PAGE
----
In a state where leaders constantly pay lip service to the primacy of family values, the governor and the Legislature should remember that society’s first obligation to families is advancing their safety.
That’s why we’re heartened by the efforts of two Democratic New Orleans lawmakers, state Rep. Helena Moreno and state Sen. J.P. Morrell, to help prevent and reduce violence in households across Louisiana.
Moreno and Morrell are sponsoring a package of bills this session that toughens civil and criminal penalties for domestic abusers.
Legislation supported by Moreno and Morrell would raise the level of civil damages an abuser might face and eliminate the 180-day waiting period for divorce if a court determines a spouse or child in the family has been abused. The lawmakers also are seeking tougher criminal penalties for domestic abuse battery and speedier communication for temporary restraining orders issued against possible abusers. Related legislation would place a 10-year ban on firearm possession for those subject to a protective order or those who’ve been convicted of domestic abuse battery.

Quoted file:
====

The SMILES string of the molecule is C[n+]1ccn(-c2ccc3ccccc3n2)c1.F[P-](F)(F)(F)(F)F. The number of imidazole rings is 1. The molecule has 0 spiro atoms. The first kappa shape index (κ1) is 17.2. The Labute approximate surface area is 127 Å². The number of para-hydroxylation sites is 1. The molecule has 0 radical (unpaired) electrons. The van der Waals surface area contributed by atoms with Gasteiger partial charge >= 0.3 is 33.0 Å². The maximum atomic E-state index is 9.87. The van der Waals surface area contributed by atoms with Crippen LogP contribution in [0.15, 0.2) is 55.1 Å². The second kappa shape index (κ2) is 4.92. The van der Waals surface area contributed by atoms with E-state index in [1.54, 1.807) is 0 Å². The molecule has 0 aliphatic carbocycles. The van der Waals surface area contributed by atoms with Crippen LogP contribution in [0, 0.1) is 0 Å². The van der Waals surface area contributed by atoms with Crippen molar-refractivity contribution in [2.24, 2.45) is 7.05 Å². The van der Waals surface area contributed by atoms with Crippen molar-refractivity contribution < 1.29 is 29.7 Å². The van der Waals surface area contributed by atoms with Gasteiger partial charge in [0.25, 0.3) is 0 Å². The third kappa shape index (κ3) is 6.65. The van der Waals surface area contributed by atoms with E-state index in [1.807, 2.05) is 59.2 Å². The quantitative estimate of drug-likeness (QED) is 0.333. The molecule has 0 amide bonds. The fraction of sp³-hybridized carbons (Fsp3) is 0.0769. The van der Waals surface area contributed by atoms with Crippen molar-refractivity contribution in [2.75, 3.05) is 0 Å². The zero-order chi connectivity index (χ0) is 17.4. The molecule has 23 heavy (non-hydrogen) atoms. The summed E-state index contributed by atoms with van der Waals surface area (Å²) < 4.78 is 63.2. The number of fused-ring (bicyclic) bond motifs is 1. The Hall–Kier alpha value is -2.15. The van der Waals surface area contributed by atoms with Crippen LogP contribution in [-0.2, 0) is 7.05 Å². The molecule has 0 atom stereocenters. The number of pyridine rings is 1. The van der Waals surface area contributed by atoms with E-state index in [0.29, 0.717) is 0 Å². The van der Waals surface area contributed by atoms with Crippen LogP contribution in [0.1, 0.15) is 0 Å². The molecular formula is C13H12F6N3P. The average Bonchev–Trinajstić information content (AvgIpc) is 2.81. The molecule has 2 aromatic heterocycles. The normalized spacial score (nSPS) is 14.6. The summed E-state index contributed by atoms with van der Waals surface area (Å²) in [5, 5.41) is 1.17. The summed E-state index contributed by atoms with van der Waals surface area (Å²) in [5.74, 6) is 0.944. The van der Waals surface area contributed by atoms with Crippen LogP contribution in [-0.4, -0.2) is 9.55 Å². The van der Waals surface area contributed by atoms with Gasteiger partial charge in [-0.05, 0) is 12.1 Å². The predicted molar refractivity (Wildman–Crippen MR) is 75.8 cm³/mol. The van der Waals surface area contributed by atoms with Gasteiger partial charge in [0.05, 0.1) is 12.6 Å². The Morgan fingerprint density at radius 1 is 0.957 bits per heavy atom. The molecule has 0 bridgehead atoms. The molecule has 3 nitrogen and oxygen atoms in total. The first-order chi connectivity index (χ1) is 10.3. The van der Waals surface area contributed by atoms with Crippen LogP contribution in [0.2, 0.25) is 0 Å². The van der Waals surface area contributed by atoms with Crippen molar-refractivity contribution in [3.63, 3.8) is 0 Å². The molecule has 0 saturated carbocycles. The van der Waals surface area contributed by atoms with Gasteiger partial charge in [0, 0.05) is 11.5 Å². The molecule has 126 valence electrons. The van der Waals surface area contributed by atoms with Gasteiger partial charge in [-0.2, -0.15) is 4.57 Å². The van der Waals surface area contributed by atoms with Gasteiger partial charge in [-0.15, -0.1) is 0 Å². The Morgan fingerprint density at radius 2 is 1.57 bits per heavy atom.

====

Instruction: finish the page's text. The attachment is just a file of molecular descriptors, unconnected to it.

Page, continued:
We respect gun rights, but people who physically threaten their spouses and children shouldn’t be given the tools to do so.
The most controversial piece of this legislative package — requiring that police seize firearms at the scene of a domestic violence crime — already has been withdrawn after Moreno cited opposition from the National Rifle Association.
We hope that such ideological skirmishes don’t further cripple the underlying goals of Moreno and Morrell’s legislation.
Eighty percent of women murdered in Louisiana are killed by a husband, partner or ex-partner, and 74 percent of the state’s domestic violence homicides are gun-related, according to the Louisiana Coalition Against Domestic Violence. That sad reality should underscore the urgency of quick action by lawmakers and the governors to address the problem.
Tougher laws against abusers are only part of the solution. Families need better access to shelters and counseling so victims will have more options in escaping abusive situations.
The legislative package offered by Moreno and Morrell is a good place to begin.